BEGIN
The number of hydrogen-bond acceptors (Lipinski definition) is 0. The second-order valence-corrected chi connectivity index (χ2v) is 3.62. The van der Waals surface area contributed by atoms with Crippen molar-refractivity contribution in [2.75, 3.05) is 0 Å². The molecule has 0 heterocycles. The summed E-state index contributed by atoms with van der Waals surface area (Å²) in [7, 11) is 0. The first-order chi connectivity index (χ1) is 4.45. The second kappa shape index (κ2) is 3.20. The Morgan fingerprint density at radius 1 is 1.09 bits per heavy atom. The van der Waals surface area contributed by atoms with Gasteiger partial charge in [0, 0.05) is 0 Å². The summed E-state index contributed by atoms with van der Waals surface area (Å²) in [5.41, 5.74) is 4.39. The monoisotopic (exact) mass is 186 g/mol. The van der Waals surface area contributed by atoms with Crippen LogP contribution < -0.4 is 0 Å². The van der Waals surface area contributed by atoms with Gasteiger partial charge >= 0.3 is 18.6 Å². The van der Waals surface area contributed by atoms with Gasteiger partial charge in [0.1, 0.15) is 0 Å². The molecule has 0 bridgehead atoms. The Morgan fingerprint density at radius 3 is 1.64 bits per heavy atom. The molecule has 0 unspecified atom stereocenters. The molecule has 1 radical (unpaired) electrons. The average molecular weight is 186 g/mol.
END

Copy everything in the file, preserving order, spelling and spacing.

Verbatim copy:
The number of hydrogen-bond acceptors (Lipinski definition) is 0. The second-order valence-corrected chi connectivity index (χ2v) is 3.62. The van der Waals surface area contributed by atoms with Crippen molar-refractivity contribution in [2.75, 3.05) is 0 Å². The molecule has 0 heterocycles. The summed E-state index contributed by atoms with van der Waals surface area (Å²) in [7, 11) is 0. The first-order chi connectivity index (χ1) is 4.45. The second kappa shape index (κ2) is 3.20. The Morgan fingerprint density at radius 1 is 1.09 bits per heavy atom. The van der Waals surface area contributed by atoms with Gasteiger partial charge in [0, 0.05) is 0 Å². The summed E-state index contributed by atoms with van der Waals surface area (Å²) in [5.41, 5.74) is 4.39. The monoisotopic (exact) mass is 186 g/mol. The van der Waals surface area contributed by atoms with Crippen LogP contribution < -0.4 is 0 Å². The van der Waals surface area contributed by atoms with Gasteiger partial charge >= 0.3 is 18.6 Å². The van der Waals surface area contributed by atoms with Gasteiger partial charge in [0.1, 0.15) is 0 Å². The molecule has 0 bridgehead atoms. The Morgan fingerprint density at radius 3 is 1.64 bits per heavy atom. The molecule has 0 unspecified atom stereocenters. The molecule has 1 radical (unpaired) electrons. The average molecular weight is 186 g/mol.